Wednesday, April 21, 2010

Starting to Catch On

A short while ago, I looked at Geovany Soto's batting thus far in the 2010 season. Basically, I came away smiling. In the comments section, we began to discuss Soto's value to the team, and I'd like to explore that further here.

From everything I've heard from scouting and statistical reports* alike, Soto has above average (and possibly superior) defensive abilities. For fun, I want to hypothetically compare Soto to our last decade of catching, Michael Barrett and the ever undeservedly popular Joe Girardi. Assuming their defensive abilities were equal (which they weren't, especially in the case of noodle-armed Michael Barrett), let's compare their offensive performances thus far:


In other words, last year -- when Soto had an "off" year -- he was still better than Girardi ever was and still ahead of his brick-handed colleague Michael Barrett.**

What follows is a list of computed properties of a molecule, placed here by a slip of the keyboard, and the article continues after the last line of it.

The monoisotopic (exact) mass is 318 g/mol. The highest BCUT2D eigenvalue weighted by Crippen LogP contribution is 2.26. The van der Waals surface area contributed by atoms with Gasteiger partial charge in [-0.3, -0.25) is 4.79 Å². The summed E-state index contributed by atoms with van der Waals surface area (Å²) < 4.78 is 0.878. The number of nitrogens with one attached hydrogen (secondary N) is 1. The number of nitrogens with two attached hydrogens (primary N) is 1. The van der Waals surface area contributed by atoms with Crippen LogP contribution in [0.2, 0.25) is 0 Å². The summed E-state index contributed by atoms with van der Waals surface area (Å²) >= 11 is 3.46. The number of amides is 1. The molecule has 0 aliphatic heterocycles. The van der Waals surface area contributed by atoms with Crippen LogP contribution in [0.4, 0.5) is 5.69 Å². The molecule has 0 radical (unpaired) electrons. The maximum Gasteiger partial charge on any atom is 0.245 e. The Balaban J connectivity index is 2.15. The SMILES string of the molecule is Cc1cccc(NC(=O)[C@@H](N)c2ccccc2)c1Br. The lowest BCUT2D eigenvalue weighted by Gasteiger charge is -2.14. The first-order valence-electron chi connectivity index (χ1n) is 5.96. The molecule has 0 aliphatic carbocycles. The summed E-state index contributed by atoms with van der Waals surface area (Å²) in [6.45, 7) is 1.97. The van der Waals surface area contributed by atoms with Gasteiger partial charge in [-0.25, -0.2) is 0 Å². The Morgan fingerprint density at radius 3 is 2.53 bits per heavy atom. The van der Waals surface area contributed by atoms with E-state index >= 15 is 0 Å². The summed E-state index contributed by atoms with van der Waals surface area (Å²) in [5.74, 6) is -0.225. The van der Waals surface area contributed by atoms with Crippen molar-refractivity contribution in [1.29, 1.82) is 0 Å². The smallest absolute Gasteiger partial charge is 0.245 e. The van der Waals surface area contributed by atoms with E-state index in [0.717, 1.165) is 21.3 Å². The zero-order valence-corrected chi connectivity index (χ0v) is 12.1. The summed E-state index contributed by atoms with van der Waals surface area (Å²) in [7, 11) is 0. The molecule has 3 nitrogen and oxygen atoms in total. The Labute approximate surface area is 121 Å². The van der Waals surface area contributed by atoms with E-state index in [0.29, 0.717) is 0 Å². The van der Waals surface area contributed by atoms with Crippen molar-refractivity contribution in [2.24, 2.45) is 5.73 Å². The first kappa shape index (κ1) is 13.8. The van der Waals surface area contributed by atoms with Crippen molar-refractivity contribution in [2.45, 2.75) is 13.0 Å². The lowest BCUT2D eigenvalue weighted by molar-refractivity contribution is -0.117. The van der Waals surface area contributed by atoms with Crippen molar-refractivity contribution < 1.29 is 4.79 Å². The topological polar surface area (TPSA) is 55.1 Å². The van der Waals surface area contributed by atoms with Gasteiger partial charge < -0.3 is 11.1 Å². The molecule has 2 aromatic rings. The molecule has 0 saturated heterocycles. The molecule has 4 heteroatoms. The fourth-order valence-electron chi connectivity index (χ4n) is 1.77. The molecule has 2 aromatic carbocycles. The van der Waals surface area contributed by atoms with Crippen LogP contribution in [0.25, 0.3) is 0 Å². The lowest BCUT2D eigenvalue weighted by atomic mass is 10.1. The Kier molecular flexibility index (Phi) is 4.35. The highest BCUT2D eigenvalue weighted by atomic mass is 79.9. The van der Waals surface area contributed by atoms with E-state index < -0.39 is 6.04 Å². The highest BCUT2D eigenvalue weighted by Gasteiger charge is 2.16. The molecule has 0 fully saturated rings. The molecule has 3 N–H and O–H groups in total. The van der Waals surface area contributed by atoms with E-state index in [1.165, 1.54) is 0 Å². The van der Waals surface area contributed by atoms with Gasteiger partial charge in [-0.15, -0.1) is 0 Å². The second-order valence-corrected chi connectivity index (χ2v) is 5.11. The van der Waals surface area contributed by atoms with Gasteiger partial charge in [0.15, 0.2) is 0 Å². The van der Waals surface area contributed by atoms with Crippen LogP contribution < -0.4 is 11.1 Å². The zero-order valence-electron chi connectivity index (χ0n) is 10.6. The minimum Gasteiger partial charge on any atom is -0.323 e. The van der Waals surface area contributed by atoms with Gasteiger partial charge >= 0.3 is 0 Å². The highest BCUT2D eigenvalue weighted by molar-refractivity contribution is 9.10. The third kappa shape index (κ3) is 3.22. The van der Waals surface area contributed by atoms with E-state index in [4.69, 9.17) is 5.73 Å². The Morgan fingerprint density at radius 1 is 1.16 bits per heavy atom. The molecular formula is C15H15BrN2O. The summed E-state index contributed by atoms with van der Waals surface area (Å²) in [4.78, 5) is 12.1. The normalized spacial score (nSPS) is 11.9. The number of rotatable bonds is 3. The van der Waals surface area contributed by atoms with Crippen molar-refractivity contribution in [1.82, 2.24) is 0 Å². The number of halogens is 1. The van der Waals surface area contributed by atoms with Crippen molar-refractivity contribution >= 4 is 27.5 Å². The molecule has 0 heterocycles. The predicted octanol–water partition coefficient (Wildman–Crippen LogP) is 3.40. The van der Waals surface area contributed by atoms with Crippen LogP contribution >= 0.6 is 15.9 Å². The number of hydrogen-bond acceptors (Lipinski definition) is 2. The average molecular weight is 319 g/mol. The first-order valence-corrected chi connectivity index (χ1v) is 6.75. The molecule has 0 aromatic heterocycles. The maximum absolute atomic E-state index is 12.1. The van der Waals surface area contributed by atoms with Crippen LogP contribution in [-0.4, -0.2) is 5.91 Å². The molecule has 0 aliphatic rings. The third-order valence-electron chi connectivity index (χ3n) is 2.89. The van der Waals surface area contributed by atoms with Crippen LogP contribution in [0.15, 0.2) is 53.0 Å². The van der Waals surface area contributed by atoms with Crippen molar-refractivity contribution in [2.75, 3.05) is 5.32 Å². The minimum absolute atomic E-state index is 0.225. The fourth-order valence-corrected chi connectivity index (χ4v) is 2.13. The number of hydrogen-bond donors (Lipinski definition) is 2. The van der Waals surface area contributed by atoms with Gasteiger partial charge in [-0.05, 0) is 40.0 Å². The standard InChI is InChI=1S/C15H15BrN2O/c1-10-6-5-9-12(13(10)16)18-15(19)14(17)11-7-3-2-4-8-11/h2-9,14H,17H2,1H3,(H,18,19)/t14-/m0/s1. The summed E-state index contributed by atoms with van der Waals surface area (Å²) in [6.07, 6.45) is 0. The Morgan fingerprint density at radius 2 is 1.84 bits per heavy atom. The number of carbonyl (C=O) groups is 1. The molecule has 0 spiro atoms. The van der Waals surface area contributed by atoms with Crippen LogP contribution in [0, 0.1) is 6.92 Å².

Add to this Geovany's super-sweet contract (because he's a young guy and yet to go through arbitration), and we're pretty much looking at the most valuable catcher in the league (on account of Joe Mauer's mega, wallet-clearing contract). Allow me to stress this point:

GEO IS HOLY-COW AWESOME.

*Hey! Fangraphs just added some catcher defense stats! How great is that?! I'll tell you. It's very great.

**I don't dislike Michael Barrett. His defense was just terrible.

2 comments:

  1. I've got catcher defense data from 02-present day and Soto is an above-average defender. Incorporating stolen bases/caught stealings, wild pitches/passed balls and throwing/catching/fielding errors with run values attached, I've got Soto at being worth +2.7 runs from 06-09 but that's dragged down by -0.9 in 2006. 07-09 he is at +3.6 and in 2010 so far (numbers through Monday) tack on another 1.2 runs.

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  2. Yeah, above average sounds about right.

    Thanks for the input, Mike! Catcher defense is always a huge and complex issue to tackle.

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